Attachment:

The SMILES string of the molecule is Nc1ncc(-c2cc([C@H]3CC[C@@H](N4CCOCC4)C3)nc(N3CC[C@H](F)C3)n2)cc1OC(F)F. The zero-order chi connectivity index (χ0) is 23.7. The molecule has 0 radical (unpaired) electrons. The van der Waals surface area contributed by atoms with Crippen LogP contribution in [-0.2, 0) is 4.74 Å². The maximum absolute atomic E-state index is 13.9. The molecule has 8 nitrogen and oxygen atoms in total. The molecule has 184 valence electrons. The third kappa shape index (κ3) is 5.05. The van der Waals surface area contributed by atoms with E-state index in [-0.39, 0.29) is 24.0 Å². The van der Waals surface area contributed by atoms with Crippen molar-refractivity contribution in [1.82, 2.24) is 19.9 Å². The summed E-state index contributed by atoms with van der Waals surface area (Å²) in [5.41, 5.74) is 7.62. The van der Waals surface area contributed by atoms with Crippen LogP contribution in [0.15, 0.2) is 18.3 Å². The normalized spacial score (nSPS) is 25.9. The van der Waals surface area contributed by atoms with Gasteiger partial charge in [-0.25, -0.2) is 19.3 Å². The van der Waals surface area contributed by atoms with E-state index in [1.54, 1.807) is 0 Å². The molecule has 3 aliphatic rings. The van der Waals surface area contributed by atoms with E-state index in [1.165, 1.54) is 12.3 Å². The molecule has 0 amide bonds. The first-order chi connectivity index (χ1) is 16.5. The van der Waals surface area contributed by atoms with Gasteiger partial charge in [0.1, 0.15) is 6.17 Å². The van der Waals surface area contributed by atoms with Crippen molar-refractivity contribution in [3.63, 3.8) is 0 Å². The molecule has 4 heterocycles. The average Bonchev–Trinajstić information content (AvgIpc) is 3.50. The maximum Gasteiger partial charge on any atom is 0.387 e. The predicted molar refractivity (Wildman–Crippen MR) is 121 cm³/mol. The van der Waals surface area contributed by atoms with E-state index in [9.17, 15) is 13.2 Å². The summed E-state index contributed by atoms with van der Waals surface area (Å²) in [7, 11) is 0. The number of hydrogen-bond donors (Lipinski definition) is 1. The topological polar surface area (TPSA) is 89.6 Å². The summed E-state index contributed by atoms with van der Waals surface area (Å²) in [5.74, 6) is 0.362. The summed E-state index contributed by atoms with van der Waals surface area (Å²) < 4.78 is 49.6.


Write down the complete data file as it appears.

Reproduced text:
The SMILES string of the molecule is Nc1ncc(-c2cc([C@H]3CC[C@@H](N4CCOCC4)C3)nc(N3CC[C@H](F)C3)n2)cc1OC(F)F. The zero-order chi connectivity index (χ0) is 23.7. The molecule has 0 radical (unpaired) electrons. The van der Waals surface area contributed by atoms with Crippen LogP contribution in [-0.2, 0) is 4.74 Å². The maximum absolute atomic E-state index is 13.9. The molecule has 8 nitrogen and oxygen atoms in total. The molecule has 184 valence electrons. The third kappa shape index (κ3) is 5.05. The van der Waals surface area contributed by atoms with E-state index in [-0.39, 0.29) is 24.0 Å². The van der Waals surface area contributed by atoms with Crippen molar-refractivity contribution in [1.82, 2.24) is 19.9 Å². The summed E-state index contributed by atoms with van der Waals surface area (Å²) in [5.41, 5.74) is 7.62. The van der Waals surface area contributed by atoms with Crippen LogP contribution in [0.15, 0.2) is 18.3 Å². The normalized spacial score (nSPS) is 25.9. The van der Waals surface area contributed by atoms with Gasteiger partial charge in [-0.25, -0.2) is 19.3 Å². The van der Waals surface area contributed by atoms with E-state index in [1.54, 1.807) is 0 Å². The molecule has 3 aliphatic rings. The van der Waals surface area contributed by atoms with E-state index in [1.165, 1.54) is 12.3 Å². The molecule has 0 amide bonds. The first-order chi connectivity index (χ1) is 16.5. The van der Waals surface area contributed by atoms with Gasteiger partial charge in [0.1, 0.15) is 6.17 Å². The van der Waals surface area contributed by atoms with Crippen molar-refractivity contribution in [3.63, 3.8) is 0 Å². The molecule has 4 heterocycles. The average Bonchev–Trinajstić information content (AvgIpc) is 3.50. The maximum Gasteiger partial charge on any atom is 0.387 e. The predicted molar refractivity (Wildman–Crippen MR) is 121 cm³/mol. The van der Waals surface area contributed by atoms with E-state index in [9.17, 15) is 13.2 Å². The summed E-state index contributed by atoms with van der Waals surface area (Å²) in [7, 11) is 0. The number of hydrogen-bond donors (Lipinski definition) is 1. The topological polar surface area (TPSA) is 89.6 Å². The summed E-state index contributed by atoms with van der Waals surface area (Å²) in [5.74, 6) is 0.362. The summed E-state index contributed by atoms with van der Waals surface area (Å²) < 4.78 is 49.6.